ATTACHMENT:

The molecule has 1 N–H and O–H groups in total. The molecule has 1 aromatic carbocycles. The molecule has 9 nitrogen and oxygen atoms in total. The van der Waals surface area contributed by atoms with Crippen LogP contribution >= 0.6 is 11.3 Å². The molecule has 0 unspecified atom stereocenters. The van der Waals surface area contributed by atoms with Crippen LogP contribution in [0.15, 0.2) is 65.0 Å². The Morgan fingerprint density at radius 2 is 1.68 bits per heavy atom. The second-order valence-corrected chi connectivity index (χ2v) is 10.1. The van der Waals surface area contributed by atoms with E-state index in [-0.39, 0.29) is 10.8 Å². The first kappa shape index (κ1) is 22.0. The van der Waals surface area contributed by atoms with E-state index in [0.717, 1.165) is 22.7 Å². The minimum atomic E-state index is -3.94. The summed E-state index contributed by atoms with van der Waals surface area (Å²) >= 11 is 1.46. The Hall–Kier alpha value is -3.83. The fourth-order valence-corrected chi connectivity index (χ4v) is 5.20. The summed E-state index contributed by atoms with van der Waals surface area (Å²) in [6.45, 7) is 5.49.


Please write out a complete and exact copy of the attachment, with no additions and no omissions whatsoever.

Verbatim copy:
The molecule has 1 N–H and O–H groups in total. The molecule has 1 aromatic carbocycles. The molecule has 9 nitrogen and oxygen atoms in total. The van der Waals surface area contributed by atoms with Crippen LogP contribution >= 0.6 is 11.3 Å². The molecule has 0 unspecified atom stereocenters. The van der Waals surface area contributed by atoms with Crippen LogP contribution in [0.15, 0.2) is 65.0 Å². The Morgan fingerprint density at radius 2 is 1.68 bits per heavy atom. The second-order valence-corrected chi connectivity index (χ2v) is 10.1. The van der Waals surface area contributed by atoms with E-state index in [-0.39, 0.29) is 10.8 Å². The first kappa shape index (κ1) is 22.0. The van der Waals surface area contributed by atoms with E-state index in [0.717, 1.165) is 22.7 Å². The minimum atomic E-state index is -3.94. The summed E-state index contributed by atoms with van der Waals surface area (Å²) >= 11 is 1.46. The Hall–Kier alpha value is -3.83. The fourth-order valence-corrected chi connectivity index (χ4v) is 5.20. The summed E-state index contributed by atoms with van der Waals surface area (Å²) in [6.45, 7) is 5.49.